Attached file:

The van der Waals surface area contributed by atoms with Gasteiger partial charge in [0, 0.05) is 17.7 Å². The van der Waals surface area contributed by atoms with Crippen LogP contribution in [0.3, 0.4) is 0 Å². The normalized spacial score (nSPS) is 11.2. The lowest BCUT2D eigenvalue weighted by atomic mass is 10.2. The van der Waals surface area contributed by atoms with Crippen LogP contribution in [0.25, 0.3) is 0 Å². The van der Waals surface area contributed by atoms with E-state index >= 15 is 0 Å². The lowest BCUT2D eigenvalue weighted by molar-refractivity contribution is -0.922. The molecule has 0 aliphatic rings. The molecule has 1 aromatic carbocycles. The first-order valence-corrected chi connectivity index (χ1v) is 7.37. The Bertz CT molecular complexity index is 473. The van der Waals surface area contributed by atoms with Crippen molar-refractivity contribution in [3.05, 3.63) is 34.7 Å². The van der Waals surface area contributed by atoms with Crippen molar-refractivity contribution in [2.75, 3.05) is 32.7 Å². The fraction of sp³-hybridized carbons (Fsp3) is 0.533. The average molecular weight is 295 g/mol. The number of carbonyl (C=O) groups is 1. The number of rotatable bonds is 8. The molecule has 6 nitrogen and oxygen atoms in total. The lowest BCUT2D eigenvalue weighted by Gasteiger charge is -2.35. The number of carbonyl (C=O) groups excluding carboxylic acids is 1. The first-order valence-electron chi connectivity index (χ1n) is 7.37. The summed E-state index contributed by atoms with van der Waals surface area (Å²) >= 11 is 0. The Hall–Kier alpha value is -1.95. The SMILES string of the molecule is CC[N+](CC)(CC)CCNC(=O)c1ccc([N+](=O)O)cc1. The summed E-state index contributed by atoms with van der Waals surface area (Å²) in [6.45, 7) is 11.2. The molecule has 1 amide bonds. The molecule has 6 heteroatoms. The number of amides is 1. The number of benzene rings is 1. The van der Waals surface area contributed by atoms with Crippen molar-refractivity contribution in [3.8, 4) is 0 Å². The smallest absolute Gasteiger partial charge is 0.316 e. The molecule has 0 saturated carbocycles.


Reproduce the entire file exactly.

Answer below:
The van der Waals surface area contributed by atoms with Gasteiger partial charge in [0, 0.05) is 17.7 Å². The van der Waals surface area contributed by atoms with Crippen LogP contribution in [0.3, 0.4) is 0 Å². The normalized spacial score (nSPS) is 11.2. The lowest BCUT2D eigenvalue weighted by atomic mass is 10.2. The van der Waals surface area contributed by atoms with Crippen LogP contribution in [0.25, 0.3) is 0 Å². The van der Waals surface area contributed by atoms with E-state index >= 15 is 0 Å². The lowest BCUT2D eigenvalue weighted by molar-refractivity contribution is -0.922. The molecule has 0 aliphatic rings. The molecule has 1 aromatic carbocycles. The first-order valence-corrected chi connectivity index (χ1v) is 7.37. The Bertz CT molecular complexity index is 473. The van der Waals surface area contributed by atoms with Crippen molar-refractivity contribution in [3.05, 3.63) is 34.7 Å². The van der Waals surface area contributed by atoms with Crippen molar-refractivity contribution in [2.75, 3.05) is 32.7 Å². The fraction of sp³-hybridized carbons (Fsp3) is 0.533. The average molecular weight is 295 g/mol. The number of carbonyl (C=O) groups is 1. The number of rotatable bonds is 8. The molecule has 6 nitrogen and oxygen atoms in total. The lowest BCUT2D eigenvalue weighted by Gasteiger charge is -2.35. The number of carbonyl (C=O) groups excluding carboxylic acids is 1. The first-order valence-electron chi connectivity index (χ1n) is 7.37. The summed E-state index contributed by atoms with van der Waals surface area (Å²) >= 11 is 0. The Hall–Kier alpha value is -1.95. The SMILES string of the molecule is CC[N+](CC)(CC)CCNC(=O)c1ccc([N+](=O)O)cc1. The summed E-state index contributed by atoms with van der Waals surface area (Å²) in [6.45, 7) is 11.2. The molecule has 1 amide bonds. The molecule has 6 heteroatoms. The number of amides is 1. The number of benzene rings is 1. The van der Waals surface area contributed by atoms with Crippen molar-refractivity contribution in [3.8, 4) is 0 Å². The smallest absolute Gasteiger partial charge is 0.316 e. The molecule has 0 saturated carbocycles.